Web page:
Former Arkansas law maker, political activist and longtime marijuana legalization advocate David Couch has announced his candidacy for Governor of Colorado. The announcement comes amid a highly divisive gubernatorial race in which incumbent Jared Polis is facing stiff competition from challenger Walker Stapleton who supports the state’s current cannabis laws. Repealing those rules would likely require voter approval through an amendment referendum in November 2020.

The “decriminalized vs legal” is a debate that has been going on for quite some time. Former Arkansas lawmaker launches cannabis legalization campaign.

Former Arkansas Lawmaker Launches Cannabis Legalization Campaign



Another effort to legalize cannabis in Arkansas is now underway. Advocates expect that this will put a stop to the state’s prohibition laws.

A group led by a former Arkansas senator has entered the fight to overhaul the state’s cannabis laws by forming a campaign to support a constitutional amendment that would allow recreational marijuana. In a filing with the Arkansas Ethics Commission on October 15, Eddie Armstrong, a former Democratic state legislator from North Little Rock, is identified as the head of the nonprofit Responsible Growth Arkansas.

As of the start of the week, the proposed constitutional amendment’s wording had not been submitted with the Arkansas Secretary of State’s office. According to media sources, the group’s statement of organization states that it would “fight for the adoption of an amendment to the Arkansas Constitution to legalize the controlled sale of adult-use cannabis in the state.” 

More specifics on the proposed constitutional amendment to allow recreational cannabis will be provided in the coming weeks, Armstrong stated in an email to media.

Armstrong was a member of the Arkansas State House of Representatives from 2013 to 2019, when he served as minority leader. According to a 2019 story in the Arkansas Democrat-Gazette, he is also the creator of Cannabis Capital Corp., a Chicago-based consulting business that serves the medical marijuana market.

Issue 6, a constitutional amendment ballot proposition that gained 53 percent of the vote, legalizing medicinal marijuana in Arkansas in 2016. Patients may get a doctor’s recommendation to possess up to 2.5 ounces of cannabis for the treatment of one or more qualifying medical conditions under the Arkansas Medical Marijuana Amendment.

Patients were first served by medical marijuana shops in 2019. According to Melissa Fults, a medical marijuana advocate, regulatory restrictions on the number of cannabis farmers and merchants might soon leave patients with an insufficient supply of medication.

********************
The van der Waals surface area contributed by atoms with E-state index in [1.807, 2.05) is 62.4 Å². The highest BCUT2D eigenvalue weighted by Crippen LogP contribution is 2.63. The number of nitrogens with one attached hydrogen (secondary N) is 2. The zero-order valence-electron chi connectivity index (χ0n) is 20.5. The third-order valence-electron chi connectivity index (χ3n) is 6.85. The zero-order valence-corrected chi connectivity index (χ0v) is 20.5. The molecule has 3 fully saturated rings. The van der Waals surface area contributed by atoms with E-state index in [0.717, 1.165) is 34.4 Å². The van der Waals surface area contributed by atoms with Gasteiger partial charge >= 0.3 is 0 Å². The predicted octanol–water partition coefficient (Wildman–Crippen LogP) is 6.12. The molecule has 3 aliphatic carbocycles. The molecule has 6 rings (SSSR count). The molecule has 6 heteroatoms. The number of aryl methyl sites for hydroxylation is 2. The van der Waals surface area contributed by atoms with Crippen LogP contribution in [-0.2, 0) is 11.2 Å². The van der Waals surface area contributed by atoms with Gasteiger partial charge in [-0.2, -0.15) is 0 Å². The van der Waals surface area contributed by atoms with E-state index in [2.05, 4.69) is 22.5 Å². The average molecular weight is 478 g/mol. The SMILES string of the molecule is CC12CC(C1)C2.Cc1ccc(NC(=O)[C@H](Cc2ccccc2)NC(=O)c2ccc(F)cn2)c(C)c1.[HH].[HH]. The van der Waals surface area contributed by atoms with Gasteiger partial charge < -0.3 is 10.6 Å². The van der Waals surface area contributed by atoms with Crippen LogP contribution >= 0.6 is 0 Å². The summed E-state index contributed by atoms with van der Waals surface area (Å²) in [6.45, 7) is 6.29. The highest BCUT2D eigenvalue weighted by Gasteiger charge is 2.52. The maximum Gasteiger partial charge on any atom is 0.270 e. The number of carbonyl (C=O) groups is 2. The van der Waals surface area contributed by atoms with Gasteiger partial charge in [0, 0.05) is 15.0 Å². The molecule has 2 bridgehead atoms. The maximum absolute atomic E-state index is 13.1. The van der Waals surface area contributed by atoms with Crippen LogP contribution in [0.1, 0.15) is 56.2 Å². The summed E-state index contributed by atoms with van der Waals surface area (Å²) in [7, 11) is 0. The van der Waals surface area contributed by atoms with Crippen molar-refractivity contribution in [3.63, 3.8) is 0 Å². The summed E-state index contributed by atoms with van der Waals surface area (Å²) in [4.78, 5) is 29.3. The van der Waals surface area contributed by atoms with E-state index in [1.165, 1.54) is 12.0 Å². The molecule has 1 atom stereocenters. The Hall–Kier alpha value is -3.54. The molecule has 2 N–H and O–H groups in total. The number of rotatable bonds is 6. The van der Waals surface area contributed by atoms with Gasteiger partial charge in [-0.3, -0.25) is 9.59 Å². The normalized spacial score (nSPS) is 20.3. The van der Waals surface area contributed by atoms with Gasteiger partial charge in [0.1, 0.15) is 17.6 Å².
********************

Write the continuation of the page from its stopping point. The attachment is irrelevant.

“There can only be a maximum of 40 dispensaries, which is insufficient to service the whole state of Arkansas,” Fults added. “They kept saying it was only going to 30,000 people,” she said. “We’re on our way to 80,000.”

Cannabis Legalization Amendment Proposed Separately

Growth That Is Responsible Arkansas is not the only state where a push to legalize adult-use marijuana is underway. The Arkansas Recreational Marijuana Amendment of 2022, a different ballot issue from Arkansas True Grass, would legalize cannabis for people 21 and older, including permission to grow up to 12 cannabis plants at home. The bill would also exclude nonviolent marijuana offenders from jail, probation, and parole, as well as remove previous marijuana offenses from their records. 

A regulatory framework for the manufacture and sale of recreational marijuana would also be established under the proposed constitutional change. In addition to the state sales tax, adult-use cannabis sales would be subject to an 8% marijuana excise tax. Local governments would also be able to impose a 5% tax on recreational marijuana sales.

“The medical care in Arkansas is excellent, but it is too costly for people. “We’d want to see that change, with patients being able to cultivate their own,” Raphael said earlier this month to local media.

Under state law, backers of any cannabis legalization proposition must gather at least 89,151 signatures of registered voters, which is equivalent to 10% of the votes cast for governor in the 2018 general election. Canvassers collecting signatures for proposed ballot initiatives must be Arkansas citizens and cannot be paid on a per-signature basis, according to legislation enacted into law this year. The signature collection deadline is July 8, 2022.

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